Aspirin's Cardiac Benefits Differ by Gender
January 23, 2006
Aspirin can help prevent cardiovascular events, but its effects differ between men and women, according to a new report.
The meta-analysis of data from over 51,000 women and 44,0000 men was published in the January 18 issue of the Journal of the American Medical Association and reported by MedPage Today on January 17, 2006.
In men, the analysis showed that aspirin helps to protect against heart attack, whereas in women it helps to protect against ischemic stroke. Also, aspirin protects men-but not women-against myocardial infarction (MI), and it does not protect either gender against cardiovascular mortality.
The meta-analysis was conducted by David L Brown, MD, of the State University of New York and colleagues from other medical centers.
"This is good news because many of the past studies of the effect of aspirin in preventing cardiovascular events looked only at men, so physicians were reluctant to prescribe aspirin for women because there was little data," said co-author Jeffrey Berger, MD of Duke University in Durham, NC, to MedPage Today. "But now, the combined data of recent trials involving women demonstrates that women can benefit just as much from aspirin therapy as men."
For both men and women, aspirin also significantly increased the incidence of major bleeding episodes.
Although the meta-analysis found gender differences in protective cardiovascular effects of aspirin, the authors noted that that, because men have a relatively small stroke incidence and women have fewer heart attacks, determining whether the genders differ in their physical responses to aspirin is difficult.
Berger et al conducted the meta-analysis to determine whether gender-based differences exist regarding the risks and benefits of aspirin for primary prevention of cardiovascular disease. The study included randomized, controlled trials of aspirin therapy in participants without cardiovascular disease, and every trial included data on MI, stroke and mortality. Primary endpoints included a composite of cardiovascular events (non-fatal MI, nonfatal stroke and cardiovascular mortality), each component separately, and major bleeding.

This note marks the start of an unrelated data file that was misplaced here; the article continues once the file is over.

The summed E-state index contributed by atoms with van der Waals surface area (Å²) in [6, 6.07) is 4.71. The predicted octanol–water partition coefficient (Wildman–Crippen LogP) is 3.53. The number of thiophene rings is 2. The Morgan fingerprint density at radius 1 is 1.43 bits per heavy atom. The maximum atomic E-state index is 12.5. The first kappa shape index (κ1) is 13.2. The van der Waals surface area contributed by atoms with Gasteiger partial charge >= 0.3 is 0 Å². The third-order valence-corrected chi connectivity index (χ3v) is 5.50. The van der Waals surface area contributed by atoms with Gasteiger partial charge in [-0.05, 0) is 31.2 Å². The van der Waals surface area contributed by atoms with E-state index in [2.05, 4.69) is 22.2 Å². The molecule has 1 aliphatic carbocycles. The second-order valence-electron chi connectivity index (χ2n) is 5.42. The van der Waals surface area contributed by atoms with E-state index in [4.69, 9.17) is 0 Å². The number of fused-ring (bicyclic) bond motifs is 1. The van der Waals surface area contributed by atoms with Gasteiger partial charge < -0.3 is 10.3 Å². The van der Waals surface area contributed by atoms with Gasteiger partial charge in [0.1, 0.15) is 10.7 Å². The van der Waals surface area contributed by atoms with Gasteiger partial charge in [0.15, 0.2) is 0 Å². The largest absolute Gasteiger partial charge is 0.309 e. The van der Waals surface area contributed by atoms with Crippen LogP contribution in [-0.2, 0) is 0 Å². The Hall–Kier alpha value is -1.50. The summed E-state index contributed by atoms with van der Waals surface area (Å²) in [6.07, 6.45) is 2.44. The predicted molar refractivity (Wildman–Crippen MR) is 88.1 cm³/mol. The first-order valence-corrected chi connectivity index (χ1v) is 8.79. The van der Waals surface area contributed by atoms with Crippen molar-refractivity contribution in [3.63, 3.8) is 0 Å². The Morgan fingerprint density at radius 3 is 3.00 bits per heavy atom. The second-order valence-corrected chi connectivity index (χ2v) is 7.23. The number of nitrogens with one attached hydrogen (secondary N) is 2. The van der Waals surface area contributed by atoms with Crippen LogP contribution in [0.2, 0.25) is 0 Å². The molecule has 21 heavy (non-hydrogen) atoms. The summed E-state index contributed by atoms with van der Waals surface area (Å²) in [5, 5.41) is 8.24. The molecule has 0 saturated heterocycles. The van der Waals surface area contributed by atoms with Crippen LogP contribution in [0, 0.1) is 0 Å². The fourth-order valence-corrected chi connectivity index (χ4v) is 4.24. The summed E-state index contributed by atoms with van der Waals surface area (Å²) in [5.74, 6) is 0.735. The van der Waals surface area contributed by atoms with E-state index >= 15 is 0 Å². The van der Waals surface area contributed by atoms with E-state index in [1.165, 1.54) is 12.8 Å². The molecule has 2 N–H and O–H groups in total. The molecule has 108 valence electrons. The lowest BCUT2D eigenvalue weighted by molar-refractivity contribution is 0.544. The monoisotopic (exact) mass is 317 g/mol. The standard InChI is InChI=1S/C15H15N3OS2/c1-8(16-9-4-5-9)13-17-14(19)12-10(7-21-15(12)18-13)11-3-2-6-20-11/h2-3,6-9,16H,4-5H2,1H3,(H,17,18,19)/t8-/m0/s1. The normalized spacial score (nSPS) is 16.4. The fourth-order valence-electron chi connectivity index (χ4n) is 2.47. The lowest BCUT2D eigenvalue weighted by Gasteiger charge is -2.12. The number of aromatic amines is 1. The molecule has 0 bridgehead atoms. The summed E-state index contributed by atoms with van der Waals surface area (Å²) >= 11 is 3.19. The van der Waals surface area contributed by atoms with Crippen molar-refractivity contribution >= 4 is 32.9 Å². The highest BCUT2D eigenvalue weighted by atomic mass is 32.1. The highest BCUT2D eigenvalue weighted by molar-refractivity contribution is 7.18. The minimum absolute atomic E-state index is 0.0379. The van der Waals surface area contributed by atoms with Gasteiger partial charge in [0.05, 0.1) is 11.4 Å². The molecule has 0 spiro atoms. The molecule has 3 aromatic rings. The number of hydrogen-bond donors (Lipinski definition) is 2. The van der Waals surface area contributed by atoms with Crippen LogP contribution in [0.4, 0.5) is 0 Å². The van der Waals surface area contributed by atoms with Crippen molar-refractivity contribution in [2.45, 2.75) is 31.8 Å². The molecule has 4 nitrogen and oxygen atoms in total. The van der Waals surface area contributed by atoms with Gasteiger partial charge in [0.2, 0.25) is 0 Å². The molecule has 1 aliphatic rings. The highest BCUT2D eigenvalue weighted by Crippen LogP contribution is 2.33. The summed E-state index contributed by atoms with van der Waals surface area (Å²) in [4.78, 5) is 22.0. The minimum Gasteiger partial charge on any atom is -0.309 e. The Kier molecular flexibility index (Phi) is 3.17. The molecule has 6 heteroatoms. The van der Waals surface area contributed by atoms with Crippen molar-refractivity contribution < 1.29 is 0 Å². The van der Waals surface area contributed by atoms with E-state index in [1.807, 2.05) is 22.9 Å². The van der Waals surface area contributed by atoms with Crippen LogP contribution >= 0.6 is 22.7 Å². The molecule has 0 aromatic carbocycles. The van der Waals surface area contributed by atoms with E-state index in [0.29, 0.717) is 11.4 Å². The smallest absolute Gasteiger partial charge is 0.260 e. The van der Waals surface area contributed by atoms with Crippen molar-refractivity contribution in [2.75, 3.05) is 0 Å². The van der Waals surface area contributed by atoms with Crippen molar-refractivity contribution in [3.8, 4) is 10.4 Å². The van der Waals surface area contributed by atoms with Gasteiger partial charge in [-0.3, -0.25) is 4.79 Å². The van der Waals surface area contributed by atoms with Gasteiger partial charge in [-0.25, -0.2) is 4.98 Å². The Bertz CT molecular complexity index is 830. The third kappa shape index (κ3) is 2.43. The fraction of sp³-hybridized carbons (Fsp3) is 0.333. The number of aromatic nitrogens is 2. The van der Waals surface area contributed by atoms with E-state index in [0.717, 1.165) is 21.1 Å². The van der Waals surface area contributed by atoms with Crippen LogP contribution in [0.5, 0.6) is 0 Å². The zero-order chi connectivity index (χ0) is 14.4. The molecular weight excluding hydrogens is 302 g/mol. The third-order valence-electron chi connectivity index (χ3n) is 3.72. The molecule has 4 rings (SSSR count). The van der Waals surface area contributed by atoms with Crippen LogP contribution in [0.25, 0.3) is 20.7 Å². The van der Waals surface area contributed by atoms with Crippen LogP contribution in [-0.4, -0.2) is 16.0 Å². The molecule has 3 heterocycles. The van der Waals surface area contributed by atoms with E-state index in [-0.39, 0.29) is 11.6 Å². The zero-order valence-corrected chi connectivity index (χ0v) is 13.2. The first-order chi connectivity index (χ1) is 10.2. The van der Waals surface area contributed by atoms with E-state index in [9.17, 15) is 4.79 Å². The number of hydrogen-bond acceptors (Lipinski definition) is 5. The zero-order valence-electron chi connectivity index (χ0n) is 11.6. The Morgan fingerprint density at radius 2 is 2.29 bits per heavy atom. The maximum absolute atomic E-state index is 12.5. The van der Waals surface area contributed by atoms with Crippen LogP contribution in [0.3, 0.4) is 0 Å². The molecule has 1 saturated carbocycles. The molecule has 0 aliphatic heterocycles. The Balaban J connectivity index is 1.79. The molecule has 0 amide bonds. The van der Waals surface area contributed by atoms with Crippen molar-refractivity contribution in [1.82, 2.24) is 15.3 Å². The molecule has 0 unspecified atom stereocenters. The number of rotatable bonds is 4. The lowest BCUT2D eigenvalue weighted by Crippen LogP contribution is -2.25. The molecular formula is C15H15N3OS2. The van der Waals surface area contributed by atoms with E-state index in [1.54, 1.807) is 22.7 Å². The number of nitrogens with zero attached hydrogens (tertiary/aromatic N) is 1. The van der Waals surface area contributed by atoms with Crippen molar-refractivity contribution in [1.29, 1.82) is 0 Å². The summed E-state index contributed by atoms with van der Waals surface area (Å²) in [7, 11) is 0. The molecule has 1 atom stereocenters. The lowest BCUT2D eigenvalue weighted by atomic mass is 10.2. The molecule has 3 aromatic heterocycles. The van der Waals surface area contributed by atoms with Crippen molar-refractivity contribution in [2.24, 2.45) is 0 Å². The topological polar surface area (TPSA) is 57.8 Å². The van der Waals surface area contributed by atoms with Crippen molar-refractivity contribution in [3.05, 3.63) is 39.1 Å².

Women: Among the 51,342 women, 1,285 major cardiovascular events occurred: 625 strokes, 469 MIs and 364 cardiovascular deaths. Aspirin use in these women was associated with a 12% decrease in cardiovascular events and a 17% decrease in stroke that reflected a decrease in rates of ischemic stroke. Aspirin had no significant effect on MI or cardiovascular mortality among women.
Men: Among the 44,114 men, 2,047 major cardiovascular events occurred: 597 strokes, 1,023 MIs and 776 cardiovascular deaths. Similar to its effect in women, aspirin therapy in these men was associated with a 14% decrease in cardiovascular events; however, MI in the men also decreased (32%). Aspirin did not affect stroke risk or cardiovascular mortality in men.
Aspirin increased bleeding-risk by about 70% in both genders, with the gastrointestinal tract the major site of bleeding.
Benefits of Aspirin
Study results showed that taking aspirin for an average of 6.4 years results in an absolute benefit of three fewer cardiovascular events per 1,000 women, and four fewer events per 1,000 men, the investigators wrote.
The authors noted that the composite study population had a low risk of fatal or non-fatal vascular events. Because the cardio-protective benefit of aspirin is related to cardiovascular risk in a given study the population, the absolute risk-reduction for these events was small.
"Both the beneficial and harmful effects of aspirin should be considered by the physician and patient before initiating aspirin for the primary prevention of cardiovascular disease in both sexes," the authors said. They also noted that a "meta-analysis remains retrospective research that is subject to the methodological deficiencies of the included studies."
Aspirin Prevents Stroke in Women and Heart Attack in Men, MedPage Today, January 17, 2006.
Aspirin for the Primary Prevention of Cardiovascular Events in Women and Men: A Sex-Specific Meta-analysis of Randomized Controlled Trials. Berger JS et al, Journal of the American Medical Association, volume 295, pages 306-313.
Posted: January 2006